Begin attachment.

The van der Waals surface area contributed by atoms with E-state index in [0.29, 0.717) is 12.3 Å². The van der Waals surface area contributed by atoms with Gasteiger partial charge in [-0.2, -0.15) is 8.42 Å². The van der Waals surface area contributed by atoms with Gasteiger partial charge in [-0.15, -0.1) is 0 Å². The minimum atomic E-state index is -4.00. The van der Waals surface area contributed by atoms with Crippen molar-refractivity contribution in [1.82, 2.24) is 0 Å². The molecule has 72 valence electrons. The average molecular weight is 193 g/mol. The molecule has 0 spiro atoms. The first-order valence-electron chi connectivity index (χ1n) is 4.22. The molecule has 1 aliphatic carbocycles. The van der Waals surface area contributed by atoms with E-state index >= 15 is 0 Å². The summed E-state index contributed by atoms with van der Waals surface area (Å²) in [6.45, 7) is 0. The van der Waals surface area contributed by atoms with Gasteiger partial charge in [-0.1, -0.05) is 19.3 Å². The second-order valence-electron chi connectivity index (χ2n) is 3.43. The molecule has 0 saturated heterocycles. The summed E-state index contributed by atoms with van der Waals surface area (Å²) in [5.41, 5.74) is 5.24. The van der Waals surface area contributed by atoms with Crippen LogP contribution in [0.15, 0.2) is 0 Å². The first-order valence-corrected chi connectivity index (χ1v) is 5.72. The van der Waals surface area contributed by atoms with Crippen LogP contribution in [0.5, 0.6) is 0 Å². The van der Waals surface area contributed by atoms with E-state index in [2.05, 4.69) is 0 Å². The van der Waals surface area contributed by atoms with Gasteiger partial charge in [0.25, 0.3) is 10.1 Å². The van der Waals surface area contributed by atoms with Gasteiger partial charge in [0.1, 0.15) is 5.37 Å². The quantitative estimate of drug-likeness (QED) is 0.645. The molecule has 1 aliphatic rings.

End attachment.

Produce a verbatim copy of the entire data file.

The van der Waals surface area contributed by atoms with E-state index in [0.29, 0.717) is 12.3 Å². The van der Waals surface area contributed by atoms with Gasteiger partial charge in [-0.2, -0.15) is 8.42 Å². The van der Waals surface area contributed by atoms with Gasteiger partial charge in [-0.15, -0.1) is 0 Å². The minimum atomic E-state index is -4.00. The van der Waals surface area contributed by atoms with Crippen molar-refractivity contribution in [1.82, 2.24) is 0 Å². The molecule has 72 valence electrons. The average molecular weight is 193 g/mol. The molecule has 0 spiro atoms. The first-order valence-electron chi connectivity index (χ1n) is 4.22. The molecule has 1 aliphatic carbocycles. The van der Waals surface area contributed by atoms with E-state index >= 15 is 0 Å². The summed E-state index contributed by atoms with van der Waals surface area (Å²) in [6.45, 7) is 0. The van der Waals surface area contributed by atoms with Gasteiger partial charge in [-0.1, -0.05) is 19.3 Å². The second-order valence-electron chi connectivity index (χ2n) is 3.43. The molecule has 0 saturated heterocycles. The summed E-state index contributed by atoms with van der Waals surface area (Å²) in [5.41, 5.74) is 5.24. The van der Waals surface area contributed by atoms with Crippen LogP contribution in [0.15, 0.2) is 0 Å². The first-order valence-corrected chi connectivity index (χ1v) is 5.72. The van der Waals surface area contributed by atoms with Crippen LogP contribution in [0.5, 0.6) is 0 Å². The van der Waals surface area contributed by atoms with E-state index in [2.05, 4.69) is 0 Å². The van der Waals surface area contributed by atoms with Gasteiger partial charge in [0.25, 0.3) is 10.1 Å². The van der Waals surface area contributed by atoms with Gasteiger partial charge in [0.1, 0.15) is 5.37 Å². The quantitative estimate of drug-likeness (QED) is 0.645. The molecule has 1 aliphatic rings.